6 Activities to Help Ease Anxiety

Okay, so, mental health has become something that is enormously important to me throughout the past few years.

This is partially because I went to college and became more stressed than ever before, but mostly because I have loved ones battling mental illness. I think it’s incredibly important to talk about and I want people to have the freedom to discuss mental health.

Before I give my tips on activities that help, I want to make something clear: mental illness and mental health issues can affect anyone regardless of age, gender, or socioeconomic status. There is nothing embarrassing about having mental health issues, and they are absolutely nothing to be ashamed of.

If we’re honest, we’ve all battled mental health issues at some point, but the severity differs from person to person. These issues include anxiety, depression, OCD, body dismorphia, and others.

Anixety is an issue that many people, of all ages, face. It is the root of OCD, social anxiety, and other illnesses. It involves negative thought patterns that can include a fixation on scenarios or details, which an individual worries about.

There are many resources available, and I am NOT certified to give medical or psychological advice or diagnosis. I’ve just had experience witnessing activities that have helped loved ones with anxiety, and practiced some myself when i’ve felt anxious.

Now, i’ll share these 6 activities with you!

Playing music or singing

If you know how to play any type of instrument, play it when you feel anxious, and sing if you can, too. Focusing on a melody or song that you’re playing can be an immense help when you feel overwhelmed, and many people get joy from playing an instrument. It requires a focus that can leave your mind without the space to fixate on something you’re anxious about.

Drawing, painting, or sculpting

I have a loved one facing social anxiety and depression. Something that helps them is drawing. They’re quite talented and i’ve seen them progress in their skill throughout the past few years. Once again, it’s an activity that helps your mind focus, leaving less room for anxious thoughts. Your fingers doing a tangible activity helps with mindfulness and the awareness of what you’re creating.

Meditation, mindfulness practice, or prayer

Okay, so, I am not saying that prayer is the solution to your mental health issues. I don’t buy into that. When you’re starting to feel too overwhelmed, meditation and prayer can bring you back to the awareness that everything will be okay. There are some great apps out there (try Headspace or Aura) that can help lead you in mindfulness exercises.

If you are religious, find a prayer or verse to memorize, and meditate on that truth. Communicate with God for a source of comfort, relief, and perspective. I find that Jesus is the ultimate counselor and friend. There is much comfort and perspective found in the Bible and through prayer for me, and I encourage you to seek God in times of anxiety.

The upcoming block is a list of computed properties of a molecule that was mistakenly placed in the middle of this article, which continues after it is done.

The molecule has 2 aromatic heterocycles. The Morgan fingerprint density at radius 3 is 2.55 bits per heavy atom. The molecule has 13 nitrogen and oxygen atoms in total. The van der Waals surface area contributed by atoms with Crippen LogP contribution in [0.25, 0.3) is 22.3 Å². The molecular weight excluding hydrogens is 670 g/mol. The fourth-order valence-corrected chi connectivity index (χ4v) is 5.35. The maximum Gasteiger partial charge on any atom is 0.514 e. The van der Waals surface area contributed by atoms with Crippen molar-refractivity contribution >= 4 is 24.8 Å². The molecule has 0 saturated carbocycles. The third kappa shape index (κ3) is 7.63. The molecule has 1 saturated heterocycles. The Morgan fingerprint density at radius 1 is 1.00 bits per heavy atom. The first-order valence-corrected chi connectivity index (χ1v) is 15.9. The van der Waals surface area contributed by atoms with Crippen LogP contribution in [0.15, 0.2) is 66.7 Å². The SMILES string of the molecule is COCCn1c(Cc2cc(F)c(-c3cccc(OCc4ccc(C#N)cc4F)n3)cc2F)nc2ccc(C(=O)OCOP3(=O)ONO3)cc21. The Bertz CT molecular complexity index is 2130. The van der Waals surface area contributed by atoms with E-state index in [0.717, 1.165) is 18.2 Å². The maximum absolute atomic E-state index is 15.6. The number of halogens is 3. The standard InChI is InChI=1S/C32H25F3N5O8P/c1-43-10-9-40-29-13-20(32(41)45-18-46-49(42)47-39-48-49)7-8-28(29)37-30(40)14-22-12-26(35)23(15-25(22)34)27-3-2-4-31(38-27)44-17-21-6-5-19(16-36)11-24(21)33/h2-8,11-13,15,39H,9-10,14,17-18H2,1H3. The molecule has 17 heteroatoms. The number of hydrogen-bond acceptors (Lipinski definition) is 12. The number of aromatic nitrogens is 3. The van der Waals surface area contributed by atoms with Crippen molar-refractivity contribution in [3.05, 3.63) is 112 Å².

Cuddling and quality time with a loved one

Real life: when I feel overwhelmed with unreasonable anxiety, a cuddle and talk with my boyfriend calms me down every time. It’s such a source of comfort for me personally. Even a long hug from a loved one or friend can feel cathartic when your anxiety takes over, because you feel less alone and more loved. Talking out anxieties leads to the beginning of healthier thought patterns, perspective, and comfort from an external source.

Playing a sport or exercising

A sport or activity like golf, tennis, soccer, yoga, or Zumba can help you focus on the movements of your body, rather than on your specific worries. Basically, when your mind focuses on the motions and strategy of the sport, you’re able to get away from the anxiety that may relate to your family, work, school, or love life. An extra benefit: the endorphins after exercising can make you feel even happier!


I find that writing down my worries can help put them in perspective. I think that journaling, or using a thought-balance sheet (see here) can be a great way to logic through anxious thoughts. It helps you gain the perspective that even when your anxiety makes it feel like an awful thing could happen, the reality is not as bad as you think.

Those are 6 activities that have proven helpful, in my experience and opinion, to take your mind’s focus away from anxious thoughts and toward healthier thoughts. There are tons of resources available on the internet for helping with anxiety.

I also encourage you to seek help and tell a loved one when you’re experiencing mental health struggles. You deserve to have a confidant, a comfort, and help when you are feeling overwhelmed. Regardless of whether this comes in the form of a friend, mom, dad, counselor, or significant other, you deserve help and support.


With love,

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